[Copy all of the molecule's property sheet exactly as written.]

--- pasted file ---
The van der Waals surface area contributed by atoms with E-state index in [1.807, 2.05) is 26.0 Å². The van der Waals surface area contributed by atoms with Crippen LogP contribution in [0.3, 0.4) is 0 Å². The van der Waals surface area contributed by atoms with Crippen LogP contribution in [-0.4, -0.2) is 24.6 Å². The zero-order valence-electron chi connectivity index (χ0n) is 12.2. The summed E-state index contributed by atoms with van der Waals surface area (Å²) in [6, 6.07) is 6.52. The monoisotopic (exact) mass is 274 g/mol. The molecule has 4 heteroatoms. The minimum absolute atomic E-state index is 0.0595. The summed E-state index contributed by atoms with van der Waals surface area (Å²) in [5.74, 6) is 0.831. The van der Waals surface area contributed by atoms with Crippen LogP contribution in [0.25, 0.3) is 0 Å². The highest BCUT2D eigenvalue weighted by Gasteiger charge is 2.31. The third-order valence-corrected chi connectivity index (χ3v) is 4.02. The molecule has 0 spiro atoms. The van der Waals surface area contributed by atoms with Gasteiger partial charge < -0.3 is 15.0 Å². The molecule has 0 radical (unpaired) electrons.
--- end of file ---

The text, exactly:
The van der Waals surface area contributed by atoms with E-state index in [1.807, 2.05) is 26.0 Å². The van der Waals surface area contributed by atoms with Crippen LogP contribution in [0.3, 0.4) is 0 Å². The van der Waals surface area contributed by atoms with Crippen LogP contribution in [-0.4, -0.2) is 24.6 Å². The zero-order valence-electron chi connectivity index (χ0n) is 12.2. The summed E-state index contributed by atoms with van der Waals surface area (Å²) in [6, 6.07) is 6.52. The monoisotopic (exact) mass is 274 g/mol. The molecule has 4 heteroatoms. The minimum absolute atomic E-state index is 0.0595. The summed E-state index contributed by atoms with van der Waals surface area (Å²) in [5.74, 6) is 0.831. The van der Waals surface area contributed by atoms with Crippen LogP contribution in [0.25, 0.3) is 0 Å². The highest BCUT2D eigenvalue weighted by Gasteiger charge is 2.31. The third-order valence-corrected chi connectivity index (χ3v) is 4.02. The molecule has 0 spiro atoms. The van der Waals surface area contributed by atoms with Gasteiger partial charge < -0.3 is 15.0 Å². The molecule has 0 radical (unpaired) electrons.